I was like a fish out of water. I didn't know whether to, "shoot, xxxx, or wind my watch" as I stood amongst the cork and zen oak trees and erica arborea shrubs on a steep hillside with Rolf Baldus, my German friend, to my right at the bottom of the hill next to a trickling rivulet and Pete Kennedy, my South African friend, to my left. The beaters calls of "Ahuh, ahuh, ahuh!" were becoming ever louder interspersed with occasional blasts from their Berber bazookas - short, metal pipes with a spring loaded pin used to fire shotgun shells. I could also hear the excited yelping, yowling and barking of the mixed collection of mongrels whose past parentage included fox terriers, beagles, Labradors, africanids and other mixed blood lines. Involuntarily, my pulse rate rose and excitement suffused my body.

Suddenly, I picked up a yellowy tan streak blasting through the rich green shrubbery covering the chalky white soil of the hillside - a Barbary red fox! Like a tracer bullet, slow at first and then a faster and faster it screamed across the two metre wide shooting lane to my right. I was at least a metre behind it as I fired my borrowed Browning Fusion, semi-auto, 12 guage shotgun loaded with three Brenneke slugs. Before I could recover, a second and then a third fox followed at warp speed. All I can say is that I progressively missed by lesser distances. In fact, I am reasonably sure that, if there had been another seven or eight, I may have hit the last one.

Then the dogs were on me, dashing in and out of the scrub at my feet. The instructions from Monsef that morning had been crystal, "Do not shoot the dogs!!" The brush around me was alive with hurrying and scurrying dogs. Hidden bodies brushed bushes. Calloused paws scuffed pebbles. And then, unannounced, out of nowhere, a bulky, grey brown body erupted from the screening shrubs behind me and to my right pursued by a comet tail of streaking, multicolored hounds. Another miss!

Slowly the forest settled down. My pulse returned to normal. The butterflies in my chest stop flapping and my knees regained a consistency other than rubber. How exciting was that!

Our party, of whom eight were Germans and two South Africans, consisted of three retired lawyers, two retired civil servants, a mechanical engineer, a cell phone shop owner, a teacher, a combine harvester driver and a surgeon. And it was the latter, Rudolph Hertzerberger, who showed how things should be done by shooting four pigs with seven shots in the morning's second drive. Rudo had a red dot sight made by Doktor mounted on his semi-auto and, over the course of the week, established himself as our top gun by shooting six of the 21 pigs we killed. In total, we saw 81 pigs, fired 76 slugs and missed 36 pigs over the five days. The average for a week's shooting is between twenty and 30 pigs.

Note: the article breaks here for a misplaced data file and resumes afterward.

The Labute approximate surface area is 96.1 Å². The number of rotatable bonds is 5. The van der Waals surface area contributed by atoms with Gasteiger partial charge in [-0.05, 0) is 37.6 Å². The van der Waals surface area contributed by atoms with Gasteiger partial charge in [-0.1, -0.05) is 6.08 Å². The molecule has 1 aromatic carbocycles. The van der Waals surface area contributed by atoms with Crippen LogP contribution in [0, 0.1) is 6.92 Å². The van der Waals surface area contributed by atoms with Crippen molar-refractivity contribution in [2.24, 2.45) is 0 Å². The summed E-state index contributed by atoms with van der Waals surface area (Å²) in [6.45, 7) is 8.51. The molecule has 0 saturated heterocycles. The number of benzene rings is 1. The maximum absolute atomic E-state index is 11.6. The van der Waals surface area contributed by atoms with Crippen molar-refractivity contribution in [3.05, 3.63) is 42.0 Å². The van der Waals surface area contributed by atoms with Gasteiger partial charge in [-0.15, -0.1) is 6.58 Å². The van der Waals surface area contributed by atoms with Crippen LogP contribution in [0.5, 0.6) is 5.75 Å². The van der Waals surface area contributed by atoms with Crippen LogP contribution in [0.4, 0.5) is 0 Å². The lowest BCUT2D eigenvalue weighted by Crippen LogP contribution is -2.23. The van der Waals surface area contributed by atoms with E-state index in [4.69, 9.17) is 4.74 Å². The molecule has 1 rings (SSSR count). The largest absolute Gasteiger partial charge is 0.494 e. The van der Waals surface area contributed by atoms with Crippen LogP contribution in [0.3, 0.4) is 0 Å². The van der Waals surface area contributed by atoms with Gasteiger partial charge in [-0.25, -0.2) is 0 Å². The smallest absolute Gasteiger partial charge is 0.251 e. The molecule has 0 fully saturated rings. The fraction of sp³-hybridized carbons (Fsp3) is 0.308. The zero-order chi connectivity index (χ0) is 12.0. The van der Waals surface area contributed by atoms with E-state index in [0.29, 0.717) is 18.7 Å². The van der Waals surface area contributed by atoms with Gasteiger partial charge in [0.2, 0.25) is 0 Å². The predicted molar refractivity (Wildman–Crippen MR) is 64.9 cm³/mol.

But it was the tall, trim, Hans Siege, who stole the show the next morning. After an early start and a 45 kilometre drive south to Jendouba, the ten of us were spread out at 100 metre intervals in a rough "U" at the top of a wide valley with a new team of beaters and dogs working from left to right. The solitary boar roared over the hillside slope to my left pursued by a streak of dogs and, for a while, looked as if it was heading straight for me. Fortunately, it gradually altered course to my right and, as it crested the hill and braced itself to leap up the steep embankment above the rough dirt track on which we were deployed, Hans shot it with his over and under at a distance of about five paces.

We stood in awe next to the massive "Keiler", as my German friends called the boar and Peter Werner summarized the feelings of everyone when he said, "You can spend your whole life shooting wild pigs and, if you shoot only two such pigs, you can count yourself very lucky!" It was a monster and, although we did not have a scale, the experienced Germans agreed that it would weigh somewhere between 120 and 130 kilograms.

Rowland Ward's Records of Big Game states that, " The Wild Boar is a robustly built animal; it carries a coarse coat of black mixed with grey, brown and white hairs, often with a woolly under fur ... the tushes, or tusks, are well developed in the males; both the upper and lower tushes curving outwards and projecting from the mouth." The Rowland Ward minimum for the longest tush is 6 7/8 inches.

It goes on to add, "No animal is more destructive to crops and, in cultivated areas, they cause considerable damage ... Wild Boar display great intelligence, and few animals show greater courage and determination when molested. Their sense of smell is acute, their eye sight and hearing moderate ... Height at the shoulder of a boar, about 33 inches; weight about 68 kilograms; a large boar may reach 91 kilograms."

The shooting was not all beer and skittles. On day three we drove for nearly two hours to Key where our beaters were mainly young boys with a total of four dogs between them. The local guide positioned the team poorly and, after shooting eight pigs on our first day and six the next, we shot only two mediocre pigs - a boar and sow - shot by Peter Werner and Peter Kennedy, respectively.

I say "mediocre pigs" but, in reality, all pigs ranked the same in the sense that this was a culling exercise and not a hunt, at least not in the sense I understand it. The idea, in fact the requirement, was that all pigs - big and small, fat and tall, male and female - must be shot.

At the end of the shoot, I am pleased to say that no dogs or people were shot although five dogs suffered minor flesh wounds from the pigs.

The region hosts some 30 shooting parties per annum and, on average, some 600 pigs are shot each year. Speaking to out PH, in his opinion, overall pig numbers are increasing and, to support his claim, on one drive, Rolf Baldus counted a sounder of 18 piglets.

So, the key question. Would I go back? Let me think about that for a moment. OK, I've thought about it. No. This is not for me. I am a walk and stalk, rifle hunter. It is what I enjoy most and what I want to do. Having said that, would I recommend the shoot? Definitely. It was a wonderful experience and it provided both much needed income to rural areas while simultaneously helping the local farmers. It was exciting and reasonably strenuous as a fair amount of walking was involved - both uphill and down dale - to the various drives, while the evenings were full of fun as we got to know our German colleagues and learnt a little about Tunisia.

And you might call it poetic justice but my old worn hunting boots were not up to the terrain and I lost two of my toe nails - a first for me!